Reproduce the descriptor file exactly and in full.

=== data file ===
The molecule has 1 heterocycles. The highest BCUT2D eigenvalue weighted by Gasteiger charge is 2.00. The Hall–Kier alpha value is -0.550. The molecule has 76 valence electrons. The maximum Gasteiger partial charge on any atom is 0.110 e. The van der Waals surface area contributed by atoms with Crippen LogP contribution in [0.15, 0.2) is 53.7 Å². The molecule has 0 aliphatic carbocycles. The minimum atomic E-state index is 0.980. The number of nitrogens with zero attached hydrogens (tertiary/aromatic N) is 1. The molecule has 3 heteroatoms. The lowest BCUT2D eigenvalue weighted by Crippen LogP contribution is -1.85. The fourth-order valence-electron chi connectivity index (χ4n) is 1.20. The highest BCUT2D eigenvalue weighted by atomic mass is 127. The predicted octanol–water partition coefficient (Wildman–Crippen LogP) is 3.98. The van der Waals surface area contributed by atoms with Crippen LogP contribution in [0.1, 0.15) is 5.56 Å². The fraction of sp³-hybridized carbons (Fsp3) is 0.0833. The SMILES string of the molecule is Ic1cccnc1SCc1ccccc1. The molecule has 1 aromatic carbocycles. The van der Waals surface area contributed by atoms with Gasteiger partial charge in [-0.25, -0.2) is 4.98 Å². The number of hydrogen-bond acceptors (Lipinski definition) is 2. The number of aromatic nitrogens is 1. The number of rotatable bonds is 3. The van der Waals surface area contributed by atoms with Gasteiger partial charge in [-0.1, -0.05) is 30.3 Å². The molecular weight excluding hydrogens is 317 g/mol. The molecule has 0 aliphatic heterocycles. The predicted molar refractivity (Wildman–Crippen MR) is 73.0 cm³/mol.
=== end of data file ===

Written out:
The molecule has 1 heterocycles. The highest BCUT2D eigenvalue weighted by Gasteiger charge is 2.00. The Hall–Kier alpha value is -0.550. The molecule has 76 valence electrons. The maximum Gasteiger partial charge on any atom is 0.110 e. The van der Waals surface area contributed by atoms with Crippen LogP contribution in [0.15, 0.2) is 53.7 Å². The molecule has 0 aliphatic carbocycles. The minimum atomic E-state index is 0.980. The number of nitrogens with zero attached hydrogens (tertiary/aromatic N) is 1. The molecule has 3 heteroatoms. The lowest BCUT2D eigenvalue weighted by Crippen LogP contribution is -1.85. The fourth-order valence-electron chi connectivity index (χ4n) is 1.20. The highest BCUT2D eigenvalue weighted by atomic mass is 127. The predicted octanol–water partition coefficient (Wildman–Crippen LogP) is 3.98. The van der Waals surface area contributed by atoms with Crippen LogP contribution in [0.1, 0.15) is 5.56 Å². The fraction of sp³-hybridized carbons (Fsp3) is 0.0833. The SMILES string of the molecule is Ic1cccnc1SCc1ccccc1. The molecule has 1 aromatic carbocycles. The van der Waals surface area contributed by atoms with Gasteiger partial charge in [-0.25, -0.2) is 4.98 Å². The number of hydrogen-bond acceptors (Lipinski definition) is 2. The number of aromatic nitrogens is 1. The number of rotatable bonds is 3. The van der Waals surface area contributed by atoms with Gasteiger partial charge in [-0.1, -0.05) is 30.3 Å². The molecular weight excluding hydrogens is 317 g/mol. The molecule has 0 aliphatic heterocycles. The predicted molar refractivity (Wildman–Crippen MR) is 73.0 cm³/mol.